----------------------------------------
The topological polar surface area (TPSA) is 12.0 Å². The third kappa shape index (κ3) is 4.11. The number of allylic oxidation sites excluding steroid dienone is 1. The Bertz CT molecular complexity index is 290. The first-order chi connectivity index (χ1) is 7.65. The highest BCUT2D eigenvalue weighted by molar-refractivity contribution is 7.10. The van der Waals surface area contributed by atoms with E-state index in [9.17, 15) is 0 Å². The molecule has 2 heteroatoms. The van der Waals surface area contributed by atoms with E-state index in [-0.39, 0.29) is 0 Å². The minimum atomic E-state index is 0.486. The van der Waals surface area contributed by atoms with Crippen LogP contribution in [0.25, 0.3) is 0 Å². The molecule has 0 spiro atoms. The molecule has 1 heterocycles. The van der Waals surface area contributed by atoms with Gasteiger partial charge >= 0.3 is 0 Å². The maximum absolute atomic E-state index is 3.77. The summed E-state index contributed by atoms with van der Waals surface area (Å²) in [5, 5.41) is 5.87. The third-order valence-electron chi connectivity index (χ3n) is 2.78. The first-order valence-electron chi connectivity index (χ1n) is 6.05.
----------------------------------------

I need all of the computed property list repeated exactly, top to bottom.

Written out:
The topological polar surface area (TPSA) is 12.0 Å². The third kappa shape index (κ3) is 4.11. The number of allylic oxidation sites excluding steroid dienone is 1. The Bertz CT molecular complexity index is 290. The first-order chi connectivity index (χ1) is 7.65. The highest BCUT2D eigenvalue weighted by molar-refractivity contribution is 7.10. The van der Waals surface area contributed by atoms with E-state index in [9.17, 15) is 0 Å². The molecule has 2 heteroatoms. The van der Waals surface area contributed by atoms with E-state index in [-0.39, 0.29) is 0 Å². The minimum atomic E-state index is 0.486. The van der Waals surface area contributed by atoms with Crippen LogP contribution in [0.25, 0.3) is 0 Å². The molecule has 0 spiro atoms. The molecule has 1 heterocycles. The van der Waals surface area contributed by atoms with Gasteiger partial charge >= 0.3 is 0 Å². The maximum absolute atomic E-state index is 3.77. The summed E-state index contributed by atoms with van der Waals surface area (Å²) in [5, 5.41) is 5.87. The third-order valence-electron chi connectivity index (χ3n) is 2.78. The first-order valence-electron chi connectivity index (χ1n) is 6.05.